Germany ready to take D-Day ceremonies in its stride

BERLIN - GERMANY has elected a new president. Horst Koehler, the former head of the International Monetary Fund, became Germany’s ninth post-war president to occupy the largely ceremonial office in a ceremony that was as simple as it was colourless. It barely exuded the solemn air of an investiture and seemed more like a proceeding that the political parties wanted to quickly get over with.

By View From Berlin By M N Hebbar

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Published: Thu 3 Jun 2004, 10:39 AM

Last updated: Thu 2 Apr 2015, 1:58 AM

Although Germany’s presidency is nominally above politics, incumbents have often influenced national debates and are considered a voice of moral authority. However, the Christian Democrats have portrayed Kohler’s election - he was a candidate of the opposition parties - as part of their campaign to unseat Schroeder in 2006 elections. The new president clearly stated, however, that he would be above party politics.

While Schroeder seems happy to go along with this dispensation, his present concerns centre on resisting US pressures that call for NATO to play an important role in Iraq by relieving military pressure on coalition forces there.

Schroeder has expressed “doubts” about NATO being really the right instrument for the purpose and will no doubt translate them into reality at the forthcoming NATO summit meeting in Istanbul next month. His stance is that NATO would find itself in precisely the same situation as the coalition forces are in now with regard to the confidence the Iraqis have in these forces as guarantors of security and stability. The chancellor has been quick to point out, however, that despite the differences on Iraq that split the Atlantic alliance last year, a broad, general agreement has emerged on the future steps to be taken there, stressing that the Iraqi transitional government should have a voice in its affairs and not just be seen as a political adjunct of the coalition forces.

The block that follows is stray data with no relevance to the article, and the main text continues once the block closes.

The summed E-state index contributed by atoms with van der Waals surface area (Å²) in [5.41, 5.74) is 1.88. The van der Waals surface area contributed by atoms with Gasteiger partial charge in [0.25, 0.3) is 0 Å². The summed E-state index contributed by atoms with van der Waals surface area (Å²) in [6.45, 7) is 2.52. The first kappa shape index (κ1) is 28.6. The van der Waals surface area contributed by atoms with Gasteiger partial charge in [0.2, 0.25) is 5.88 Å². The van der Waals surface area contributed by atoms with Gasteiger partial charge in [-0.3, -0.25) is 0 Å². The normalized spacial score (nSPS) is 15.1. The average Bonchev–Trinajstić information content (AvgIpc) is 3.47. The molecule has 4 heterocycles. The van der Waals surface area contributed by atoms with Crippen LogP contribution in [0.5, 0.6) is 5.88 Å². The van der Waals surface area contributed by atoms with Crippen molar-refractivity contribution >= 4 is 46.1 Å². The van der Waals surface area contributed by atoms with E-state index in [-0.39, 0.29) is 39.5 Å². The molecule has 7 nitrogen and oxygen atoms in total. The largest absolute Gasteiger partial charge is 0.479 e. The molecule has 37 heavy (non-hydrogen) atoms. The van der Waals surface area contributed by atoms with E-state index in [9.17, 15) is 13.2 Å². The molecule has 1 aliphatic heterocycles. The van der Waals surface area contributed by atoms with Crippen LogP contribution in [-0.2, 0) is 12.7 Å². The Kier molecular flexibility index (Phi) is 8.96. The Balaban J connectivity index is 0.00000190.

Having said that, Schroeder is all but ready to stand alongside US president George W. Bush and other world leaders on June 6 on the beaches of Normandy as the first German chancellor to attend festivities commemorating the D-Day landings of World War II. Far from being embarrassed, he has stated that the presence of a German chancellor at the D-Day ceremonies was “a sign of recognition of the role of post-war Germany as an established democracy and as a part of the Western community of values”.

To be fair, ever since the Iraq war began last year, Germany has continually sought to balance its strong opposition to the war with an effort to affirm its overall co-operation with the US. Schroeder has always emphasised the substantial German role in Afghanistan, where Germany has roughly 2,000 troops in the NATO security force, and has avoided criticising the US even in the wake of the Iraqi prison abuse revelations. But he is firm about the German refusal to send troops to Iraq, even as part of a NATO force.